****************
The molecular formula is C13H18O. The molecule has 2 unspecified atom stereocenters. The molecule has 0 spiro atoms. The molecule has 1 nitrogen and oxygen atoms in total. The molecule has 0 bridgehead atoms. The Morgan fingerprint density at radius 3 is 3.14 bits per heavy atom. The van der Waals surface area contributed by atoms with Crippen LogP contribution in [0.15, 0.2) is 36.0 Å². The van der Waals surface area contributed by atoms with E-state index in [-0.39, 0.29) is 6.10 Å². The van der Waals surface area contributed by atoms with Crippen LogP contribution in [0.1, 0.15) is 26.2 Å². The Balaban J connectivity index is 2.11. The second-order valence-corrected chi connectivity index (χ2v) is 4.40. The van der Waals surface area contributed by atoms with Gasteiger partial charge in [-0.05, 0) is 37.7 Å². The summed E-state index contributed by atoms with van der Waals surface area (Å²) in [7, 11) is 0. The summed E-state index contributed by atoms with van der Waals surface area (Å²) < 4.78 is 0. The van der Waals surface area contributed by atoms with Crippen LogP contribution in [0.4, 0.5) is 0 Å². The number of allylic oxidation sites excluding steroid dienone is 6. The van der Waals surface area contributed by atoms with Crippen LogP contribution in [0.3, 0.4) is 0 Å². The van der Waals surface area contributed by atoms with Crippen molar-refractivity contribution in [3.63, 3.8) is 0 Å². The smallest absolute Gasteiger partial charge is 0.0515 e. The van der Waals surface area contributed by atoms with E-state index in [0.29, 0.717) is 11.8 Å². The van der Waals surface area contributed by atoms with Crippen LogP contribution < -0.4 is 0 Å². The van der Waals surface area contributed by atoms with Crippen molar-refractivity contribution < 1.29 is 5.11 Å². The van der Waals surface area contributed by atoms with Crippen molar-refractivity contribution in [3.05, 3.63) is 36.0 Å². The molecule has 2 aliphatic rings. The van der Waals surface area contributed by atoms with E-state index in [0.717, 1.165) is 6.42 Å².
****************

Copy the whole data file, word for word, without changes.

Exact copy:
The molecular formula is C13H18O. The molecule has 2 unspecified atom stereocenters. The molecule has 0 spiro atoms. The molecule has 1 nitrogen and oxygen atoms in total. The molecule has 0 bridgehead atoms. The Morgan fingerprint density at radius 3 is 3.14 bits per heavy atom. The van der Waals surface area contributed by atoms with Crippen LogP contribution in [0.15, 0.2) is 36.0 Å². The van der Waals surface area contributed by atoms with E-state index in [-0.39, 0.29) is 6.10 Å². The van der Waals surface area contributed by atoms with Crippen LogP contribution in [0.1, 0.15) is 26.2 Å². The Balaban J connectivity index is 2.11. The second-order valence-corrected chi connectivity index (χ2v) is 4.40. The van der Waals surface area contributed by atoms with Gasteiger partial charge in [-0.05, 0) is 37.7 Å². The summed E-state index contributed by atoms with van der Waals surface area (Å²) in [7, 11) is 0. The summed E-state index contributed by atoms with van der Waals surface area (Å²) < 4.78 is 0. The van der Waals surface area contributed by atoms with Crippen LogP contribution in [0.4, 0.5) is 0 Å². The number of allylic oxidation sites excluding steroid dienone is 6. The van der Waals surface area contributed by atoms with Crippen LogP contribution in [0.3, 0.4) is 0 Å². The van der Waals surface area contributed by atoms with Crippen molar-refractivity contribution in [3.63, 3.8) is 0 Å². The smallest absolute Gasteiger partial charge is 0.0515 e. The van der Waals surface area contributed by atoms with E-state index in [0.29, 0.717) is 11.8 Å². The van der Waals surface area contributed by atoms with Crippen LogP contribution < -0.4 is 0 Å². The van der Waals surface area contributed by atoms with Crippen molar-refractivity contribution < 1.29 is 5.11 Å². The van der Waals surface area contributed by atoms with Crippen molar-refractivity contribution in [3.05, 3.63) is 36.0 Å². The molecule has 2 aliphatic rings. The van der Waals surface area contributed by atoms with E-state index in [0.717, 1.165) is 6.42 Å².